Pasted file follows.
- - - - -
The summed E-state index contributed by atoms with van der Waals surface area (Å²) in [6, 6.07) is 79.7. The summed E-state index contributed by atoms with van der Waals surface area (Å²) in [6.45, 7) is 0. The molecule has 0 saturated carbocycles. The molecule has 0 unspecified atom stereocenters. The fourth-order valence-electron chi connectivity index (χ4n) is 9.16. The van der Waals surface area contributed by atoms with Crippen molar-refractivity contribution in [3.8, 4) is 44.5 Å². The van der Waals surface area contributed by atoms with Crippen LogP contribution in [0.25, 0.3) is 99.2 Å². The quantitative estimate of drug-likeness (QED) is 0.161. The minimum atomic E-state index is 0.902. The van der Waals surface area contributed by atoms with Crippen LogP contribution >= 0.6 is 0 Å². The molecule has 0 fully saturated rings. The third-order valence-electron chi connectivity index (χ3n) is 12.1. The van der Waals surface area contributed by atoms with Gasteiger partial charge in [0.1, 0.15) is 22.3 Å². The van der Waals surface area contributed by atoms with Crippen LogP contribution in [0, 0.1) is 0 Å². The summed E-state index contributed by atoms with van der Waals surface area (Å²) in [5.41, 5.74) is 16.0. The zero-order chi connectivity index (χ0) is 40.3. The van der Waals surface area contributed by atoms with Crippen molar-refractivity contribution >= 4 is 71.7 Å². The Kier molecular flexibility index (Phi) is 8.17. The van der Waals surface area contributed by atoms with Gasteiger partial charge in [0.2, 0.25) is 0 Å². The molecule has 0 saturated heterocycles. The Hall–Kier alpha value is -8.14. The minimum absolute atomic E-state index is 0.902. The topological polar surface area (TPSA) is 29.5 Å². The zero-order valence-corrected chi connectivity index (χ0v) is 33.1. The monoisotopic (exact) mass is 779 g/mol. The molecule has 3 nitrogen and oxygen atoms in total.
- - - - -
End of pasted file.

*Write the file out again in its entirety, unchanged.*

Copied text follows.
The summed E-state index contributed by atoms with van der Waals surface area (Å²) in [6, 6.07) is 79.7. The summed E-state index contributed by atoms with van der Waals surface area (Å²) in [6.45, 7) is 0. The molecule has 0 saturated carbocycles. The molecule has 0 unspecified atom stereocenters. The fourth-order valence-electron chi connectivity index (χ4n) is 9.16. The van der Waals surface area contributed by atoms with Crippen molar-refractivity contribution in [3.8, 4) is 44.5 Å². The van der Waals surface area contributed by atoms with Crippen LogP contribution in [0.25, 0.3) is 99.2 Å². The quantitative estimate of drug-likeness (QED) is 0.161. The minimum atomic E-state index is 0.902. The van der Waals surface area contributed by atoms with Crippen LogP contribution >= 0.6 is 0 Å². The molecule has 0 fully saturated rings. The third-order valence-electron chi connectivity index (χ3n) is 12.1. The van der Waals surface area contributed by atoms with Gasteiger partial charge in [0.1, 0.15) is 22.3 Å². The van der Waals surface area contributed by atoms with Crippen LogP contribution in [0, 0.1) is 0 Å². The summed E-state index contributed by atoms with van der Waals surface area (Å²) in [5.41, 5.74) is 16.0. The zero-order chi connectivity index (χ0) is 40.3. The van der Waals surface area contributed by atoms with Crippen molar-refractivity contribution >= 4 is 71.7 Å². The Kier molecular flexibility index (Phi) is 8.17. The van der Waals surface area contributed by atoms with Gasteiger partial charge in [0.2, 0.25) is 0 Å². The molecule has 0 saturated heterocycles. The Hall–Kier alpha value is -8.14. The minimum absolute atomic E-state index is 0.902. The topological polar surface area (TPSA) is 29.5 Å². The zero-order valence-corrected chi connectivity index (χ0v) is 33.1. The monoisotopic (exact) mass is 779 g/mol. The molecule has 3 nitrogen and oxygen atoms in total.